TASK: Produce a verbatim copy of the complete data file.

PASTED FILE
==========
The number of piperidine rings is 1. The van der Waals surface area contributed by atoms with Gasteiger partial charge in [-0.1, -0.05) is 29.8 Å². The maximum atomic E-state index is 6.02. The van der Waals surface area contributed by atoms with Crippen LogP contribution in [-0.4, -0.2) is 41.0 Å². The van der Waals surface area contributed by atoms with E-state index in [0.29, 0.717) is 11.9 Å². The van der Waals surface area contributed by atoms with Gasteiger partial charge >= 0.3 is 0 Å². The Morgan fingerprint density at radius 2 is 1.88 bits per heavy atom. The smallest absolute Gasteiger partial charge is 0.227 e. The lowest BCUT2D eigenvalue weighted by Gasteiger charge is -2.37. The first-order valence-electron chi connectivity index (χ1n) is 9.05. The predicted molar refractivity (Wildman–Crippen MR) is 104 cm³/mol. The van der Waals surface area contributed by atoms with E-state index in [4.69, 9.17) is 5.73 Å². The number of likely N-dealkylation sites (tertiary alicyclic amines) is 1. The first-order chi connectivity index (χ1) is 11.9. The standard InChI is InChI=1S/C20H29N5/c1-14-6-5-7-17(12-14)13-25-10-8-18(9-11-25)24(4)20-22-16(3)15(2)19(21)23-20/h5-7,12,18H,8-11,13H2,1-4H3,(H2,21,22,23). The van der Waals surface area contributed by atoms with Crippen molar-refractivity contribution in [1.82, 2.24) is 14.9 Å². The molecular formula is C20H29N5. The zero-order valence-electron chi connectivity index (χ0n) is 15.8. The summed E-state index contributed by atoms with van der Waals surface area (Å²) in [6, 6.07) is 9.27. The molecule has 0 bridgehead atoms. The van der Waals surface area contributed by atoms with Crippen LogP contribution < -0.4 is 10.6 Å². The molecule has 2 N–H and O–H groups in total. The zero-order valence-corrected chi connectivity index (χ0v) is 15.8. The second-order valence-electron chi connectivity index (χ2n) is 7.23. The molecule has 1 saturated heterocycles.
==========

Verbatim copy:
The number of piperidine rings is 1. The van der Waals surface area contributed by atoms with Gasteiger partial charge in [-0.1, -0.05) is 29.8 Å². The maximum atomic E-state index is 6.02. The van der Waals surface area contributed by atoms with Crippen LogP contribution in [-0.4, -0.2) is 41.0 Å². The van der Waals surface area contributed by atoms with E-state index in [0.29, 0.717) is 11.9 Å². The van der Waals surface area contributed by atoms with Gasteiger partial charge >= 0.3 is 0 Å². The Morgan fingerprint density at radius 2 is 1.88 bits per heavy atom. The smallest absolute Gasteiger partial charge is 0.227 e. The lowest BCUT2D eigenvalue weighted by Gasteiger charge is -2.37. The first-order valence-electron chi connectivity index (χ1n) is 9.05. The predicted molar refractivity (Wildman–Crippen MR) is 104 cm³/mol. The van der Waals surface area contributed by atoms with E-state index in [4.69, 9.17) is 5.73 Å². The number of likely N-dealkylation sites (tertiary alicyclic amines) is 1. The first-order chi connectivity index (χ1) is 11.9. The standard InChI is InChI=1S/C20H29N5/c1-14-6-5-7-17(12-14)13-25-10-8-18(9-11-25)24(4)20-22-16(3)15(2)19(21)23-20/h5-7,12,18H,8-11,13H2,1-4H3,(H2,21,22,23). The van der Waals surface area contributed by atoms with Crippen molar-refractivity contribution in [1.82, 2.24) is 14.9 Å². The molecular formula is C20H29N5. The zero-order valence-electron chi connectivity index (χ0n) is 15.8. The summed E-state index contributed by atoms with van der Waals surface area (Å²) in [6, 6.07) is 9.27. The molecule has 0 bridgehead atoms. The van der Waals surface area contributed by atoms with Crippen LogP contribution < -0.4 is 10.6 Å². The molecule has 2 N–H and O–H groups in total. The zero-order valence-corrected chi connectivity index (χ0v) is 15.8. The second-order valence-electron chi connectivity index (χ2n) is 7.23. The molecule has 1 saturated heterocycles.